Looking around, the obvious signs of Easter currently abound: Easter baskets, peeps candy, chocolate bunnies, plastic eggs. You can get pictures with the Easter Bunny. You can attend multiple egg hunts. As a kid, Easter morning was second only to Christmas in excitement, running down to see what the Bunny brought us in our baskets. As a mom, I’ve found great joy in picking out the perfect monogrammed matching baskets for my girls, getting the sweet soft Easter bunny with monogrammed ear, ensuring we have our Easter outfits ready to go (and, of course, this includes several applique and monogram tees for the week leading up to Easter).
And yet, much like at Christmas, as a mom I struggle with the secularization of Easter. As a Christian, Easter is not about a bunny who brings baskets of goodies to children (just as Christmas isn’t about a jolly man who comes down the chimney with gifts). And so, as we walk through Lent this season, I have been thinking about how to more purposefully observe holy week with my family.
Holy means sacred, special. Set apart. To have a week of holiness, a week set apart from the rest of the year, is a powerful observation of the Christian journey. Not all Christian denominations observe Holy Week the same, so for the purposes of this post, I have tried to be as general as possible, knowing there are denomination-specific customs and traditions.
So what even is Holy Week?
It starts the Sunday prior to Easter with Palm Sunday. Growing up, this always included a donkey and procession to City Hall at my church. As Christians journey to Easter, many congregations read the story of Jesus’ procession to Jerusalem several days before his death, with some congregations passing out palm fronds for congregants to wave representing the branches from trees that people laid in Jesus’ path as he rode on a donkey into the city.
On Holy Monday, Holy Tuesday, and Holy Wednesday, some observe Jesus’ anointing at Bethany, the cleansing of the temple, and Judas’ betrayal of Jesus. Some faiths call Holy Wednesday “Spy Wednesday” in reference to the betrayal. Some faiths observe Holy Wednesday’s end with Tenebrae, which includes readings and the gradual extinguishing of candles.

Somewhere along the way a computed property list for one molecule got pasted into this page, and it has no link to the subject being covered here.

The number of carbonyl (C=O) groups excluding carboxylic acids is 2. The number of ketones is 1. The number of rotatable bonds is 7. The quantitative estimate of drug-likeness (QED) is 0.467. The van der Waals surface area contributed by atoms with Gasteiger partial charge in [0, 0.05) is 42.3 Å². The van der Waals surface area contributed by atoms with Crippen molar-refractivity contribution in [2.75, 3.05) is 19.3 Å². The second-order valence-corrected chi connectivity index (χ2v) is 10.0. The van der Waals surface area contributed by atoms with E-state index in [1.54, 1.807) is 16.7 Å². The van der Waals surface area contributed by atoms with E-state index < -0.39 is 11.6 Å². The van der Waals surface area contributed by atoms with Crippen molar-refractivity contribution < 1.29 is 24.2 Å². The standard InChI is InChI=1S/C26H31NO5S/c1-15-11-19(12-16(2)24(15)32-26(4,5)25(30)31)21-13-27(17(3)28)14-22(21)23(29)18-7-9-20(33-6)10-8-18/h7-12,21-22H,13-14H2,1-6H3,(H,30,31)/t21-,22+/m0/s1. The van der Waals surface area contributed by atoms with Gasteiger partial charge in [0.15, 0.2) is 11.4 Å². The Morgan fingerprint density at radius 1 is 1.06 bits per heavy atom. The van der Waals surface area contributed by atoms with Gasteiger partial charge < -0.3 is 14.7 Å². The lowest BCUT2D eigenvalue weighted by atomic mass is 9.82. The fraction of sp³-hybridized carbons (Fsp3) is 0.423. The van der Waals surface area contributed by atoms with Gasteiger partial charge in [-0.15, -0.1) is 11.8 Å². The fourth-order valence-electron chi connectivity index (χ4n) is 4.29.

Maundy Thursday commemorates the Last Supper. In some faiths, the church is stripped of all ornaments and the altar cross is covered in black. Foot washing is another aspect of Maundy Thursday services.
Good Friday represents the day that Jesus was crucified and died on the cross. Typically, churches observe Good Friday with multiple options for services, as this is an integral part of Holy Week. These services are solemn in nature. Some faiths include the stations of the cross. Some faiths fast this day.
Holy Saturday is the day between Jesus’ cruxifiction and resurrection. Easter Vigil is the first official celebration of the Resurrection of Jesus. It takes place between Sundown on Holy Saturday and sunrise on Easter Sunday. Easter Vigil is considered that most important service of the liturgical year (yes, even more than Easter itself) and is significant in that it is the first time you can say “Alleluia” since the beginning of Lent, a distinctive feature of the Easter season.
Sunday morning brings Easter: the resurrection of Jesus, the promise of rebirth, forgiveness, and renewal.
How does one observe Holy Week, especially with young children?
The story of Jesus’ death and resurrection is often too deep for even adults to understand. Below, I have linked several resources with ideas for Holy Week activities for young children. These activities specifically focus on the aspects of the Easter story leading up to Easter itself, allowing you to map out some specific plans for Holy Week.
Faith Gateway – seven activities for families
Focus on the Family – an activity listed for each age group
Children’s Ministry – 22 activities
Loyola Press – devotions and activities
Catholic Mom – Stations of the Cross for children and other activities
Overall, if you are like me and looking to carve out some intentional time to observe the week leading up to Easter, here is what I suggest:
- read a children’s Bible of the Passion story – finding one that is age appropriate for your children
- hold off on any Easter decorations until after sundown on Holy Saturday
- try to attend at least one Holy Week service, in addition to Easter morning
- pick one craft or activity to do with your children from the list above
- save the egg hunt for Easter Sunday or the week after
And – does observing Holy Week mean bringing an end to all things chocolate, pastel, and bunny? Absolutely not. I truly believe that, just as tiny newborn baby Jesus and Santa can co-exist, we can find a balance for our own families. The donkey, palms, and candles can live alongside the marshmallow peeps and bunny ears.